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Iowa reaches milestone on wind energy production 

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Mark Moran

(Iowa News Service) Sixty-four percent of Iowa's energy production now comes from wind - a new record for the state, according to the U.S. Energy Information Administration. Green-energy advocates call it a big step along the road to fossil-fuel independence. 

Iowa has been a wind-energy leader for decades, but the Iowa Environmental Council Staff Attorney Michael Schmidt said the IEC has a goal of becoming fossil-fuel independent by 2035.

"The energy mix in Iowa has shifted from being dominated more by coal with some natural gas," said Schmidt, "to being dominated by wind with a much smaller fraction of coal and natural gas."

The IEC contends that wind is the least expensive source of energy generation, even without considering tax credits or subsidies, and says it is dramatically lower than the costs of coal - especially when accounting for factors such as human health and crop damage from fossil fuel-based energy production.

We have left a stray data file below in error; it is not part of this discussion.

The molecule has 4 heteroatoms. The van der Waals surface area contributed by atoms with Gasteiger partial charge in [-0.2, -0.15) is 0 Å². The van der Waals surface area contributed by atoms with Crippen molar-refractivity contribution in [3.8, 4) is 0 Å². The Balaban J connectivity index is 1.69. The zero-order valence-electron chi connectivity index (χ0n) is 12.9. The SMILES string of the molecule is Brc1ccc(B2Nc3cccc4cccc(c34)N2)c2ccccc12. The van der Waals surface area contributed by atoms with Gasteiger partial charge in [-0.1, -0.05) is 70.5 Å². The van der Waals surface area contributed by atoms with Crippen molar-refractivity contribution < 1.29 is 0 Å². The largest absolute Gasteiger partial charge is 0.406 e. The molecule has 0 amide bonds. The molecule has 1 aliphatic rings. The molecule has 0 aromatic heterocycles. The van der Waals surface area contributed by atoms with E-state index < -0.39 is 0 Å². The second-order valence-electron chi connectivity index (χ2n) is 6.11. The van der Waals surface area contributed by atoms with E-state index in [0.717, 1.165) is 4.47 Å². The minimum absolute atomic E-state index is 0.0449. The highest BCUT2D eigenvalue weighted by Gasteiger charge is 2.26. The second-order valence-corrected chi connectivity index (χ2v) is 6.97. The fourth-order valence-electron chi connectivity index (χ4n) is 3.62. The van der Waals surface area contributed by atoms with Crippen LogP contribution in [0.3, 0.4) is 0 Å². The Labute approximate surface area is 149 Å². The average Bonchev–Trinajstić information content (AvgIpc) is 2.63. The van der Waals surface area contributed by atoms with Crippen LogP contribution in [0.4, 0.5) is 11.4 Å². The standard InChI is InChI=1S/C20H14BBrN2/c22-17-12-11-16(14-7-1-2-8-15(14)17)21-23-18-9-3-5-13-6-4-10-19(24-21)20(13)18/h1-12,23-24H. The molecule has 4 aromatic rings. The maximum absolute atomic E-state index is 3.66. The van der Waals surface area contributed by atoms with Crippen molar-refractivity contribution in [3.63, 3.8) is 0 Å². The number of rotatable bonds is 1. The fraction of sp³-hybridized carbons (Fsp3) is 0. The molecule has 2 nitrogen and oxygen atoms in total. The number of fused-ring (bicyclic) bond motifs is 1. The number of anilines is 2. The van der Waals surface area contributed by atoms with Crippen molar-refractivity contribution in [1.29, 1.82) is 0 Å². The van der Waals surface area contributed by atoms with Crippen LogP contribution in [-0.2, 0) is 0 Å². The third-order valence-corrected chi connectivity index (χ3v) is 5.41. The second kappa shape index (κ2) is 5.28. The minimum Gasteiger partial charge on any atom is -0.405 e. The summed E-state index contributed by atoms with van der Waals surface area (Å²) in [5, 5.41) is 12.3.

Large utility companies such as MidAmerican Energy have entered the renewable-energy marketplace but have not moved completely away from fossil-fuel backups.

Alternative-energy producers have faced stiff challenges in Iowa because the land has traditionally been so valuable for agriculture production. 

To even install wind turbines, the land has to have what is known as a low corn suitability ratio, which means the acreage will be more valuable to wind farmers than it is to corn farmers. 

Schmidt said public sentiment in the state is finally starting to change as people see the value of clean energy. 

"I think Iowans have come together about renewable energy because it provides benefits in rural areas, it provides benefits to customers across the state," said Schmidt. "It has been a great development to have this continued growth in renewable energy. It's remarkable that Iowa has led the way on this for so long even through political change for decades now."

Schmidt said Iowa also will focus on solar-energy production as costs continue to decline, and the state will rely on a mix of alternative energy sources to achieve fossil-fuel independence.